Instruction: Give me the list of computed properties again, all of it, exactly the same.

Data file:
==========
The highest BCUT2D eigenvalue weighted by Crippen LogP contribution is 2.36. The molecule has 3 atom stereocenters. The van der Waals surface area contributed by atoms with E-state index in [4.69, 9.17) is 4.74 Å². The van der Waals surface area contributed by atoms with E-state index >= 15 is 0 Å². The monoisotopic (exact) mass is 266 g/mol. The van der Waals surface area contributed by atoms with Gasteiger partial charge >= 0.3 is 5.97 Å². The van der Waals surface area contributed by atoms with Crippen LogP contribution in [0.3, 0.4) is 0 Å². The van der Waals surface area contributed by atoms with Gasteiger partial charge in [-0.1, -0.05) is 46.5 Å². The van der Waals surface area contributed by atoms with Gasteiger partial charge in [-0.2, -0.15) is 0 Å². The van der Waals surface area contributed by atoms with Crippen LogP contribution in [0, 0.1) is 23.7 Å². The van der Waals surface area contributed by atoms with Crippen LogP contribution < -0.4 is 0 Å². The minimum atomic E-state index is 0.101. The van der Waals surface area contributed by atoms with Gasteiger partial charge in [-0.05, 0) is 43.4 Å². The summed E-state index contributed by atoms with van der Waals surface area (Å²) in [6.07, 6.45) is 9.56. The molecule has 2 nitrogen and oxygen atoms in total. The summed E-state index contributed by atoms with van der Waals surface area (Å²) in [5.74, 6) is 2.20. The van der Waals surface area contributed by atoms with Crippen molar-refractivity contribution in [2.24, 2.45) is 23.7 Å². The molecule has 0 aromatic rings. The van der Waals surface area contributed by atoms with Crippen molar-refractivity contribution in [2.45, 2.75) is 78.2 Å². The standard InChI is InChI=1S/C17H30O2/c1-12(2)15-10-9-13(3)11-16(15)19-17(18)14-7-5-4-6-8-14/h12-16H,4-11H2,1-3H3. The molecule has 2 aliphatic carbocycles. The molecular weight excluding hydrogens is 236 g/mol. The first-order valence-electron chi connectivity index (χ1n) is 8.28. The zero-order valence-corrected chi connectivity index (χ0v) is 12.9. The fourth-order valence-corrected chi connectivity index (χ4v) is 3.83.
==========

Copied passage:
The highest BCUT2D eigenvalue weighted by Crippen LogP contribution is 2.36. The molecule has 3 atom stereocenters. The van der Waals surface area contributed by atoms with E-state index in [4.69, 9.17) is 4.74 Å². The van der Waals surface area contributed by atoms with E-state index >= 15 is 0 Å². The monoisotopic (exact) mass is 266 g/mol. The van der Waals surface area contributed by atoms with Gasteiger partial charge >= 0.3 is 5.97 Å². The van der Waals surface area contributed by atoms with Crippen LogP contribution in [0.3, 0.4) is 0 Å². The van der Waals surface area contributed by atoms with Gasteiger partial charge in [-0.1, -0.05) is 46.5 Å². The van der Waals surface area contributed by atoms with Gasteiger partial charge in [-0.2, -0.15) is 0 Å². The van der Waals surface area contributed by atoms with Crippen LogP contribution in [0, 0.1) is 23.7 Å². The van der Waals surface area contributed by atoms with Crippen LogP contribution < -0.4 is 0 Å². The minimum atomic E-state index is 0.101. The van der Waals surface area contributed by atoms with Gasteiger partial charge in [-0.05, 0) is 43.4 Å². The summed E-state index contributed by atoms with van der Waals surface area (Å²) in [6.07, 6.45) is 9.56. The molecule has 2 nitrogen and oxygen atoms in total. The summed E-state index contributed by atoms with van der Waals surface area (Å²) in [5.74, 6) is 2.20. The van der Waals surface area contributed by atoms with Crippen molar-refractivity contribution in [2.24, 2.45) is 23.7 Å². The molecule has 0 aromatic rings. The van der Waals surface area contributed by atoms with Crippen molar-refractivity contribution in [2.45, 2.75) is 78.2 Å². The standard InChI is InChI=1S/C17H30O2/c1-12(2)15-10-9-13(3)11-16(15)19-17(18)14-7-5-4-6-8-14/h12-16H,4-11H2,1-3H3. The molecule has 2 aliphatic carbocycles. The molecular weight excluding hydrogens is 236 g/mol. The first-order valence-electron chi connectivity index (χ1n) is 8.28. The zero-order valence-corrected chi connectivity index (χ0v) is 12.9. The fourth-order valence-corrected chi connectivity index (χ4v) is 3.83.